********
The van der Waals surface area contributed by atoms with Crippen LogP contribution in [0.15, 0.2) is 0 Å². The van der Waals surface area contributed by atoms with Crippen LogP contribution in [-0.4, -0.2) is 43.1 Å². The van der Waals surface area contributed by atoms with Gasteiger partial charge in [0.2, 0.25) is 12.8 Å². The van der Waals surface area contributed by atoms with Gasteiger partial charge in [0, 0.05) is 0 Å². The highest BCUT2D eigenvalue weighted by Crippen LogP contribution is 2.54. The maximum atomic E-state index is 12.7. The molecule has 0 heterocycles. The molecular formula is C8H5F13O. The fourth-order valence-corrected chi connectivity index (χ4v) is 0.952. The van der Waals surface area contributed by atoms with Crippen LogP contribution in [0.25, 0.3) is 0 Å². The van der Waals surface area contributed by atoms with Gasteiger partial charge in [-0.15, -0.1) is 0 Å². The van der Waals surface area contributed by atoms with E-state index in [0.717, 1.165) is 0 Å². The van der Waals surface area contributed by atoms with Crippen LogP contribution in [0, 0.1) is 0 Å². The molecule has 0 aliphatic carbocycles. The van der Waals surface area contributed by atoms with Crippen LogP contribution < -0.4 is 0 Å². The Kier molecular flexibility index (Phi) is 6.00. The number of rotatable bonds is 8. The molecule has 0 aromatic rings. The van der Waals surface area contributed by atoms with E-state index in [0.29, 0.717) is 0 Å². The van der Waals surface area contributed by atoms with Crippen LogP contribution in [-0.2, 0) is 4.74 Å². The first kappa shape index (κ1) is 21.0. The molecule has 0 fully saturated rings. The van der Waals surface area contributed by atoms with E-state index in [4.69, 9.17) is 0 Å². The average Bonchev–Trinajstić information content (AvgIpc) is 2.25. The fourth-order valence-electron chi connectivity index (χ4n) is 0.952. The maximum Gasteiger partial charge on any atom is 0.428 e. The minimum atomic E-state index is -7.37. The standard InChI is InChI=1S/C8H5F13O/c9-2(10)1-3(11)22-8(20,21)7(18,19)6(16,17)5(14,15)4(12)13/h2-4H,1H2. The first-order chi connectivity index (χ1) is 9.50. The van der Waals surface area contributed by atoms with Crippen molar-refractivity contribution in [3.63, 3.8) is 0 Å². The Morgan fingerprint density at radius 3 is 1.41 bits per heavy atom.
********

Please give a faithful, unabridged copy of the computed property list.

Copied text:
The van der Waals surface area contributed by atoms with Crippen LogP contribution in [0.15, 0.2) is 0 Å². The van der Waals surface area contributed by atoms with Crippen LogP contribution in [-0.4, -0.2) is 43.1 Å². The van der Waals surface area contributed by atoms with Gasteiger partial charge in [0.2, 0.25) is 12.8 Å². The van der Waals surface area contributed by atoms with Gasteiger partial charge in [0, 0.05) is 0 Å². The highest BCUT2D eigenvalue weighted by Crippen LogP contribution is 2.54. The maximum atomic E-state index is 12.7. The molecule has 0 heterocycles. The molecular formula is C8H5F13O. The fourth-order valence-corrected chi connectivity index (χ4v) is 0.952. The van der Waals surface area contributed by atoms with Crippen LogP contribution in [0.25, 0.3) is 0 Å². The van der Waals surface area contributed by atoms with Gasteiger partial charge in [-0.15, -0.1) is 0 Å². The van der Waals surface area contributed by atoms with E-state index in [0.717, 1.165) is 0 Å². The van der Waals surface area contributed by atoms with Crippen LogP contribution in [0, 0.1) is 0 Å². The molecule has 0 aliphatic carbocycles. The van der Waals surface area contributed by atoms with Crippen LogP contribution < -0.4 is 0 Å². The Kier molecular flexibility index (Phi) is 6.00. The number of rotatable bonds is 8. The molecule has 0 aromatic rings. The van der Waals surface area contributed by atoms with E-state index in [0.29, 0.717) is 0 Å². The van der Waals surface area contributed by atoms with Crippen LogP contribution in [-0.2, 0) is 4.74 Å². The first kappa shape index (κ1) is 21.0. The molecule has 0 fully saturated rings. The van der Waals surface area contributed by atoms with E-state index in [4.69, 9.17) is 0 Å². The average Bonchev–Trinajstić information content (AvgIpc) is 2.25. The fourth-order valence-electron chi connectivity index (χ4n) is 0.952. The maximum Gasteiger partial charge on any atom is 0.428 e. The minimum atomic E-state index is -7.37. The standard InChI is InChI=1S/C8H5F13O/c9-2(10)1-3(11)22-8(20,21)7(18,19)6(16,17)5(14,15)4(12)13/h2-4H,1H2. The first-order chi connectivity index (χ1) is 9.50. The van der Waals surface area contributed by atoms with Crippen molar-refractivity contribution in [3.63, 3.8) is 0 Å². The Morgan fingerprint density at radius 3 is 1.41 bits per heavy atom.